The Tropical Punch Paradox and Ethnic Food

Growing up, I can vividly recall the 46 oz cans(!) of juice which were allowed at our table. Amongst the tins of pineapple and tomatoes, one brand stood out – Hawaiian Punch.

What Hawaiian Punch brought to the our ever-so-young palates that, say, Kool-Aid did not (at least at that time) was this idea of drinking the “Tropical Experience” of Hawaii. In other words, a juice made from tropical fruits. Soon other beverage companies followed suit and decided to provide American consumers with various iterations of the Tropical Punch “flavor”.

Of course it was only after I grew up that I found out that Hawaiian Punch in of itself only contains 5% juice. It was that day that I realized that somewhere out there was a lab chemist who had a catalog of flavor components available to them in which they combined to make something that we in North America culturally defined as “Tropical”.

Additionally, more tropical produce began to find its way into the supermarkets I visited. Bananas became available yer round and pineapples ceased to be a rare treat. New fruits such as guava, papaya, and mango filtered their way into our kitchens. And they tasted nothing like what the Hawaiian Punches and the Kool-Aids of the world were selling as “Tropical”. They tasted…different.

Now this is not a post to denigrate these companies’ disingenuousness. In fact, one could make the argument that they weren’t working against our interests at all, but rather were looking to provide another flavor to our market selection, but one not so far outside our taste that we would dismiss it as being too different. Here’s a partial ingredient list from Hawaiian Punch from the 1970′s (found here…god I love the Internet).

Water, Sugar, and Corn Syrup, fruit juices and purees (concentrated pineapple, orange, and grapefruit juice, passion-fruit juice, apricot, papaya, and guava purees), citric acid (provides tartness), natural fruit flavors, Vitamin C,

As you can see, it does indeed have passion-fruit, papaya, and guava. But it also has orange juice, apricot puree and the already known pineapple juice. Setting aside the fact that the juice is mostly water and corn syrup (later on, it would be discovered and later required to put on the label that Hawaiian Punch was less than 10% fruit. That percentage has only gotten smaller over the years), the question becomes why add the juices that we’re with which we’re already familiar? If we’re buying the idea of the exotic, why add the common?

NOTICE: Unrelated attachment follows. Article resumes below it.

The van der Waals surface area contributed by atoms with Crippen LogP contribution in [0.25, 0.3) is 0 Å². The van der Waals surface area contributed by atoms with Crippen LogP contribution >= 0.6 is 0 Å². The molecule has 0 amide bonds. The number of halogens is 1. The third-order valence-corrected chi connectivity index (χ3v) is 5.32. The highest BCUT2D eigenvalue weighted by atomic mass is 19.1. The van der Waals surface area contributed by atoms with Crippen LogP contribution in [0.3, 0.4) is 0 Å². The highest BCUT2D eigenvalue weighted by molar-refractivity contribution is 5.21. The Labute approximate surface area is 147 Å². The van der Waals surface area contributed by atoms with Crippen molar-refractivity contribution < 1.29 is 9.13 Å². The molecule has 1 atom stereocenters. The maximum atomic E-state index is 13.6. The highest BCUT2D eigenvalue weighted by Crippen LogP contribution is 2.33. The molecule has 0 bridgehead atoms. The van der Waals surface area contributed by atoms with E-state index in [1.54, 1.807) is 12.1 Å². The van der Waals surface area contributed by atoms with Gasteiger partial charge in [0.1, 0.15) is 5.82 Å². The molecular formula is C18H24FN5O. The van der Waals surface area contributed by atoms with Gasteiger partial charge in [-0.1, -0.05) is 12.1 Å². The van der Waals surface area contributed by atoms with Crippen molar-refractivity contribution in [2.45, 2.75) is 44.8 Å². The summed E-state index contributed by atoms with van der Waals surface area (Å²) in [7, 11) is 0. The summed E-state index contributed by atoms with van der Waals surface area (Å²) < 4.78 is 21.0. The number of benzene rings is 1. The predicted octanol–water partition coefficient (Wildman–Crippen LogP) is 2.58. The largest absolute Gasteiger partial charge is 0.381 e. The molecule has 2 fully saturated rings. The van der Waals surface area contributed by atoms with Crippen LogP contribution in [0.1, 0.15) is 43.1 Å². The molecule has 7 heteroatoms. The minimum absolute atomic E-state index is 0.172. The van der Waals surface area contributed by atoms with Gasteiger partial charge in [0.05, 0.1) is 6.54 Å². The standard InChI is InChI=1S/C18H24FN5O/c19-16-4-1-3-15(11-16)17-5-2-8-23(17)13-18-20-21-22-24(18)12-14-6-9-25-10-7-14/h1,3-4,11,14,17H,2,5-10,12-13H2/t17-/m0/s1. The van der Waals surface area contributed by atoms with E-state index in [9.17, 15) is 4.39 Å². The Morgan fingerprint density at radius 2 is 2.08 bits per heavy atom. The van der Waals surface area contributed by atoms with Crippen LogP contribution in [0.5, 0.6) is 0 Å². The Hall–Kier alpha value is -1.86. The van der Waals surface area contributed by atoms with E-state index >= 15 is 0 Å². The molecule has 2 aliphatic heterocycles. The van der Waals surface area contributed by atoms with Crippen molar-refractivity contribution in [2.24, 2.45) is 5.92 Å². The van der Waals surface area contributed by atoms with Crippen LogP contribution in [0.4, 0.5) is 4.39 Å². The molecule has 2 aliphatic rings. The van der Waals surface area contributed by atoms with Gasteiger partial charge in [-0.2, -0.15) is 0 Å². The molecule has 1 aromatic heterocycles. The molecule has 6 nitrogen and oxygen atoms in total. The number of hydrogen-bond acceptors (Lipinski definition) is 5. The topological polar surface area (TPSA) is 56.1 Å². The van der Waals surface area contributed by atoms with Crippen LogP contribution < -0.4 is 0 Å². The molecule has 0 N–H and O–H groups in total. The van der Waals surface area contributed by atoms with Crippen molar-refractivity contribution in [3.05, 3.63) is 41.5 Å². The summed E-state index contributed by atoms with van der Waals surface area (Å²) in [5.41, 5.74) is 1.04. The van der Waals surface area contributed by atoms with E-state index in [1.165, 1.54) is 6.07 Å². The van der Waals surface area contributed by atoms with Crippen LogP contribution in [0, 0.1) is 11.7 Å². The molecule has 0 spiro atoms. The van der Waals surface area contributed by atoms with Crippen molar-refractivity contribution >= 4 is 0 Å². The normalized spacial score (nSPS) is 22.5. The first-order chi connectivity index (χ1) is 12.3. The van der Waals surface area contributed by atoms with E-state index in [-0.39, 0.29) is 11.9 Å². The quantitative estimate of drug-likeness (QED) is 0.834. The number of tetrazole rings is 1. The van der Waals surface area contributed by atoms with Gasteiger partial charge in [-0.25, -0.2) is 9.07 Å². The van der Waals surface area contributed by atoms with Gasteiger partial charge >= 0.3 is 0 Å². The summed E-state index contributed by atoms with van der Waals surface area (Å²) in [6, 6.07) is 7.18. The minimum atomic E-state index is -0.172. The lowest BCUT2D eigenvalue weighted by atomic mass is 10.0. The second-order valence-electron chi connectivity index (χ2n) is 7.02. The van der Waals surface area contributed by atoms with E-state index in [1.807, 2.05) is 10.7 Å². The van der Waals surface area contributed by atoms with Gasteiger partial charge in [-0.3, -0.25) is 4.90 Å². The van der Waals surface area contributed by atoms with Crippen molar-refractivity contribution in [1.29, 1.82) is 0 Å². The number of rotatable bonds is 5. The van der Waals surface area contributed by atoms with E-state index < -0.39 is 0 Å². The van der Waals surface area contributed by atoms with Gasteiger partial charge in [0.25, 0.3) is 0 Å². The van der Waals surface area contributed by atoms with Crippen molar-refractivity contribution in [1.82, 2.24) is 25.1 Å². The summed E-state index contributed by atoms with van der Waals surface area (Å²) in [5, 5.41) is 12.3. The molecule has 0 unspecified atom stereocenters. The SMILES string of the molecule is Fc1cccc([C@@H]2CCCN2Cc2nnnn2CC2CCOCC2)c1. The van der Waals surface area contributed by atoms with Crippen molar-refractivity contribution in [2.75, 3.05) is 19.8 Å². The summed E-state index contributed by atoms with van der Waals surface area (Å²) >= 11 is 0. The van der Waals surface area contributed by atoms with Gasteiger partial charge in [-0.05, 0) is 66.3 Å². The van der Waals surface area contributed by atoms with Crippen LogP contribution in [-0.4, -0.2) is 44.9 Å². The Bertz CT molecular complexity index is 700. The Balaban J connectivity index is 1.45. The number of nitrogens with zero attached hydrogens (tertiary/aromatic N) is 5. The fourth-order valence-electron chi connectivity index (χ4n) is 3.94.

As anyone could tell you who has had 100% guava , papaya, or passion-fruit juices, it tastes like no beverage supplied to the mass market today. And those companies trying to sell these types of beverages are hardly setting the mass market world afire. Granted there are other variables affecting this outside of the issue of taste, but the point is still valid.

When it comes to “exotic” foods, we don’t like straying too far outside of our comfort zone. Some of us like to try new things, but some of us will only try new things up to a point. From a mass market perspective, how does one introduce a new product? It has to be different, but not too different.

Now let’s apply this point of view to the many iterations of ethnic foods that dot our landscapes. A few weeks ago, we talked of the in-authenticity of some restaurants when dealing with the average American restaurant goer. My point, at the time, was that “authentic” was an ever changing definition, so trying to hit it is (almost) a pointless waste of time.

I would like to add what I entitle the “tropical punch paradox” to the equation of authenticity. There are a subset of food consumers out there who would want everything to be just right. They would like their food to be prepared and served in a way that reminds them of home.

There is a larger group of folks out there, a group of people who want to try new things – but only to a point. To help them along, common and comfortable ingredients, preparation techniques, and serving styles are adopted in order to allow them to try new things.

The end result of hitting people in this latter group is that the food ends up being something else entirely. This is how we end up getting food dishes such as Spaghetti and Meatballs, California Rolls, and General Tso’s Chicken.

Granted, some of these dishes come from a lack of available food resources. On other occasions it is a bridge that allows a person to travel from one culture to another, all the while providing restaurateurs and industrial food companies that all important ability to make more money.